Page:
How to Change the Behavior of the Enter Key in Excel

Bottom Line: Learn to change what happens when the Enter key is pressed after editing a cell. The cell below is typically selected, but we can change this behavior.

Skill Level: Beginner

Video Tutorial

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Preventing the Enter Key from Moving Down

Typically when you are editing a cell and press the Enter key, the cell below is selected. This is the default behavior in Excel, but there are a few ways to change this.

Default Enter Key moves cell down

About a month ago, we received a comment on one of our YouTube tutorials from a viewer called DRSteele, who indcated that their preference for the Enter key is that it doesn't make the active cell move at all.

DRSteele Comment

Fellow commenter Joe M suggested a great one-at-a-time solution. If you don't want your selected cell to move down, you can press Ctrl + Enter instead of just Enter.

Joe M Comment

That's a really good tip for individual instances, and one I use often.

Ctrl Enter to Keep Same Cell Selected After Entering or Modifying Formula

Altering Enter Key Behavior

If you want to change the behavior of your Enter key for the long term, DRSteele's recommendation to change the setting in Excel Options is great.

You can make it so that the Enter key makes the active cell stay where it is. You can also make it so that the Enter key moves the selected cell in another direction. It's a setting that is very easy to adjust.

Start by choosing the File tab, and then selection Options (at the bottom of the left menu). This will bring up the Excel Options window, where you'll want to select the Advanced Tab.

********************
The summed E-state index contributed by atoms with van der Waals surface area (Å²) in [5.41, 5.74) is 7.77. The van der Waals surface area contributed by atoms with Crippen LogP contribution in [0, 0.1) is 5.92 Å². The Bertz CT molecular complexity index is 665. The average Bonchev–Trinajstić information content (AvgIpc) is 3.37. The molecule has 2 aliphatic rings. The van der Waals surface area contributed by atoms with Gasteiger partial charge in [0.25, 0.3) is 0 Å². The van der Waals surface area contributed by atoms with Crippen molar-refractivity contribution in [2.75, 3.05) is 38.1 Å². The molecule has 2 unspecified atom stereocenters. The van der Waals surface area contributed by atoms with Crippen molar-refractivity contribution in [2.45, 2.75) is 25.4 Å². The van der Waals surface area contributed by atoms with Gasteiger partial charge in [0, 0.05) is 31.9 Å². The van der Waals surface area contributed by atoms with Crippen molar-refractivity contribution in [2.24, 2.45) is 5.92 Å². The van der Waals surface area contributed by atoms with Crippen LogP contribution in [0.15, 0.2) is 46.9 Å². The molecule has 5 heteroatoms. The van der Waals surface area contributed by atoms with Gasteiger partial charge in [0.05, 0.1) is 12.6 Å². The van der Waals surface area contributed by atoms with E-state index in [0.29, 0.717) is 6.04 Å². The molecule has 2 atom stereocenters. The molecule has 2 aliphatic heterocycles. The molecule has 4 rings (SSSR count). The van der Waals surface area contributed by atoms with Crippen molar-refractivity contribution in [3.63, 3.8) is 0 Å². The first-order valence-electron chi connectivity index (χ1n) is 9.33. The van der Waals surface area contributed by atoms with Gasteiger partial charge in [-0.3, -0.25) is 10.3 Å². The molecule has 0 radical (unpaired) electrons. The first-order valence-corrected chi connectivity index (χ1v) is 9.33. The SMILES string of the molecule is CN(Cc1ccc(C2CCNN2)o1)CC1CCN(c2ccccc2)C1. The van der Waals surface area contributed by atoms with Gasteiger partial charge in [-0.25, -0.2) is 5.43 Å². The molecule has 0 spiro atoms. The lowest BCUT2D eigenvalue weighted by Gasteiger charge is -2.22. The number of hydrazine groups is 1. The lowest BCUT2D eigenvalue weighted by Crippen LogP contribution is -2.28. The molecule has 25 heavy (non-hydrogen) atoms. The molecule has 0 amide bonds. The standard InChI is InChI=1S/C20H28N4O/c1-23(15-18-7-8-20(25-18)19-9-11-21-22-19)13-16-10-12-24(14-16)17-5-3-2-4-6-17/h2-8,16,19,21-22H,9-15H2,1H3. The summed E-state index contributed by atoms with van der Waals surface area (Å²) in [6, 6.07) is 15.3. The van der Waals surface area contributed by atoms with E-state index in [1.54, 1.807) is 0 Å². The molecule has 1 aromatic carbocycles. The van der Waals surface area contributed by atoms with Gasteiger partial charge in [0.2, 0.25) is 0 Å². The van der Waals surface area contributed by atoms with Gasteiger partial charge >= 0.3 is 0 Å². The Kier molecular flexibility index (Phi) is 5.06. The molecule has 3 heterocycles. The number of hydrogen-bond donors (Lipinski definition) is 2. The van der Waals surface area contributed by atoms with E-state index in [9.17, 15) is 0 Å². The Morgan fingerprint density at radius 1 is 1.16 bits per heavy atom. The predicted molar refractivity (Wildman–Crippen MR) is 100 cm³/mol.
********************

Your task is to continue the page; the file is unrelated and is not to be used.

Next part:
The first option in this menu controls how the Enter key behaves. You can uncheck the box if you don't want the Enter key to move the selection at all. Or you can use the drop-down menu to select another direction for the Enter key to move the active cell (up, down, left, or right).

Advanced Options Enter Key Behavior

If you've turned off the option to move the active cell, you can to use your arrow keys to move the highlighted cell instead of Enter.

Bonus Tip: Use the Tab Key for Tables

If you are entering data in a block that is set up as a table, you might want to use the Tab key instead of Enter. This moves your selection to the right, and as you get to the rightmost column of the table, the Tab key will move you down to the leftmost entry of the next row of the table.

This pattern of movement is the same way your eyes move when you read a book in English. Therefore, it's probably a familiar pattern to your brain, which may allow you to enter data faster.

Using the tab key in a table

Selecting Shift + Tab will move you in the opposite direction.

Conclusion

Thanks again to everyone for the suggestions. Your comments inspire videos and help us all learn. So don't be shy; please leave a comment or suggestion below if this tip has been helpful or you have other recommendations for changing the behavior of the Enter key.

8 comments

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  • @PG: Good point! I hadn’t thought of that and it would work well when dealing with multiple rows and columns as you only have to transpose once to a new location – work with those cells using the normal behavior of the Enter key – then transpose the updated cells back to the original location. Thanks!

  • @Mike: You beat me to it, as that’s how I often control the Enter key behavior without making permanent changes. Another tip: if you’re entering data in a highlighted range but would rather the cursor move across the row rather than down the column, then transpose the rows/columns first, enter your data in the highlighted range, then transpose it back again.

  • If I am doing left to right data entry on a single row and my enter key normally moves me down, I will first highlight all the cells I am entering data in (eg A1 to E1). Then when I have entered data in A1 and hit Enter, I am moved to cell B1, then C1, etc. The advantage here is that I can use this on the fly without committing to any option changes.

    If I highlight more than one row, then I move down the cells in the first column, and then automatically jump up to the first cell in the second column, etc.

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